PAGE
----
Trade in new items made of ivory is illegal in the United States. The ban was put in place in 1989 to save the lives of the world’s dwindling elephant population and to keep them from being heartlessly killed solely for their tusks. It’s a sensible ban, granted, but now Obama has arbitrarily taken that needless next step to ban even those ivory items made before the ban, a move that makes no sense at all.
Since time immemorial, items made from ivory have been prized by humans. Elephant tusks are a very pleasing looking material and makes beautiful decorative carvings. And even today, even after the ban, items that were made in the hundreds of years before the ban are prized on the collector’s and antiques markets.
But now Obama has decided that collectors and antiques dealers are criminals for even daring to own ivory items from pre-ban eras. The administration is moving to make sale or possession of any ivory, even pre-ban ivory, a crime.
Of course, it is absurd to claim that banning antiques that were made before the efforts to save elephants will help save living elephants today. Antique ivory items were made of dead elephants long ago and banning those pre-ban items now won’t do a thing to help save today’s live pachyderms.
In fact, banning pre-ban ivory may even put elephants in danger as the black market will surely grow in prominence with such a ban on antiques.
Doug Bandow of Forbes reports that Obama is now needlessly changing the rules on old, pre-ban ivory.
The new rules would not only pointlessly cut legal, law-abiding American collectors off from the rest of the world, it would also shift the burden of proof of violation from the government, where it currently resides, to the public. Meaning that Obama’s government would consider you guilty until you prove yourself innocent. The government would now assume it has the power to fine you, jail you, and confiscate your ivory collection before you’d have any chance to defend yourself.
As Bandow writes, “The administration rule unfairly penalizes thousands of collectors, dealers, and other Americans. They followed the law. They spent money in reliance on the rules. And now the government has declared their collections and inventories to be essentially worthless. Only those with money–and the most valuable ivory pieces–will be able to legally comply. If you possess a $20,000 carving, you have an incentive to jump through the administrative and financial hoops to get a CITES certificate. If you possess $20,000 worth of average ivory netsukes, most worth perhaps $100 or $200, then your holdings are effectively valueless.”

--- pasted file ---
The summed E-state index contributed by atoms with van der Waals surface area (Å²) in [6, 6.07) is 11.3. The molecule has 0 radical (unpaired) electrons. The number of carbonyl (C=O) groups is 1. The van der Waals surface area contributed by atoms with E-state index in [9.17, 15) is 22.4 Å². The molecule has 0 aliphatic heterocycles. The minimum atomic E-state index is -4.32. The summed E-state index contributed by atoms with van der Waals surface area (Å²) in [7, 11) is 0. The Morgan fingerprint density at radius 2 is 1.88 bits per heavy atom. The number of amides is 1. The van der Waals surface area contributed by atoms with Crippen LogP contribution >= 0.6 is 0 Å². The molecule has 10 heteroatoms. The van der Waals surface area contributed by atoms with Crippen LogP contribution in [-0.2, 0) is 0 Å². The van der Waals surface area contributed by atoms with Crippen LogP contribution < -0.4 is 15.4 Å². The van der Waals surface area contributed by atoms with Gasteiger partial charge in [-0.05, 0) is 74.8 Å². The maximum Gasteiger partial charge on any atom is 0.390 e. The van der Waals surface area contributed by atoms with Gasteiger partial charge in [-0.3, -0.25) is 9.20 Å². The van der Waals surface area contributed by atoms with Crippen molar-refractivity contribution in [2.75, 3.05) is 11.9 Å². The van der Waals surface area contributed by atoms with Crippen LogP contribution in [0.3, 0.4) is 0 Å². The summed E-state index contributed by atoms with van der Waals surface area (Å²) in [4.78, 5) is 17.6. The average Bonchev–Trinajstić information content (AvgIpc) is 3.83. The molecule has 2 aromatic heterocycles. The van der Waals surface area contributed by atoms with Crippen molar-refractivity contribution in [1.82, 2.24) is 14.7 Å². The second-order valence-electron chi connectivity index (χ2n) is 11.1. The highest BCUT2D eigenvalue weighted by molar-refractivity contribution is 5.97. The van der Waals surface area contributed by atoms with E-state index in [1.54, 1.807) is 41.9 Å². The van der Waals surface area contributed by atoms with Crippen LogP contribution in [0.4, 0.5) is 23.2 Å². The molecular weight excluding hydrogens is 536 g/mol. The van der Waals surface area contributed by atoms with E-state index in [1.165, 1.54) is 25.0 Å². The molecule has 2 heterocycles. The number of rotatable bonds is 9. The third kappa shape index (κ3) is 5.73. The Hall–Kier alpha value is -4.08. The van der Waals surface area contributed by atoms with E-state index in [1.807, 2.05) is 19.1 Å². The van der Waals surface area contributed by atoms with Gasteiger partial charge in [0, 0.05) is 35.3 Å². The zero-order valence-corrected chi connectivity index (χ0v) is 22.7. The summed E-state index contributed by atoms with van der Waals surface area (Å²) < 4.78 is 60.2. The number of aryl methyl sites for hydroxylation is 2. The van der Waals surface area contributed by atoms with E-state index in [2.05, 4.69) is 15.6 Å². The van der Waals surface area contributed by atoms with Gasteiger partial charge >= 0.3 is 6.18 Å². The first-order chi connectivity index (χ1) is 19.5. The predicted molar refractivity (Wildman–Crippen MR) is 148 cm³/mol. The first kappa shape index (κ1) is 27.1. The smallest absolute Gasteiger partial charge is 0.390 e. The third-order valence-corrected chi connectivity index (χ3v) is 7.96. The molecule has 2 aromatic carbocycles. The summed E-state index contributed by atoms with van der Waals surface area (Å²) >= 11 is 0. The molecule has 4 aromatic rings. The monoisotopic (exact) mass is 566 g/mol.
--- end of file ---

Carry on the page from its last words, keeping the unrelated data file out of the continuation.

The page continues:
It is, of course, a worthy goal to protect the world’s elephants, but the US can’t really do that effectively since we have no such animal roaming wild spaces among us. Unfortunately, those animals are not native to the US and are now in danger in countries wracked by poachers, civil wars, and weakened governments that have few resources to protect the noble beasts.
Obama’s new rules are arbitrary and may, in fact, make matters worse.
“Indeed, the administration’s new regulations are worse than unfair,” Bandow concludes. “They are counterproductive. They will expand the illegal ivory market, divert enforcement resources, and push owners of legal ivory into the illegal trade. Which means more elephants are likely to die. Surely that is not the legacy desired by President Obama.”
But this is all of a piece with this arrogant, lawless president who imagines that he is the law, that his imperial rule is sacrosanct. Obama’s arrogance knows no bounds and this is yet one more example of it.
Of course, we know that Obama is interested in saving the animals from the land of his birth, and all, but… (OK, OK, just joking. Sheese!)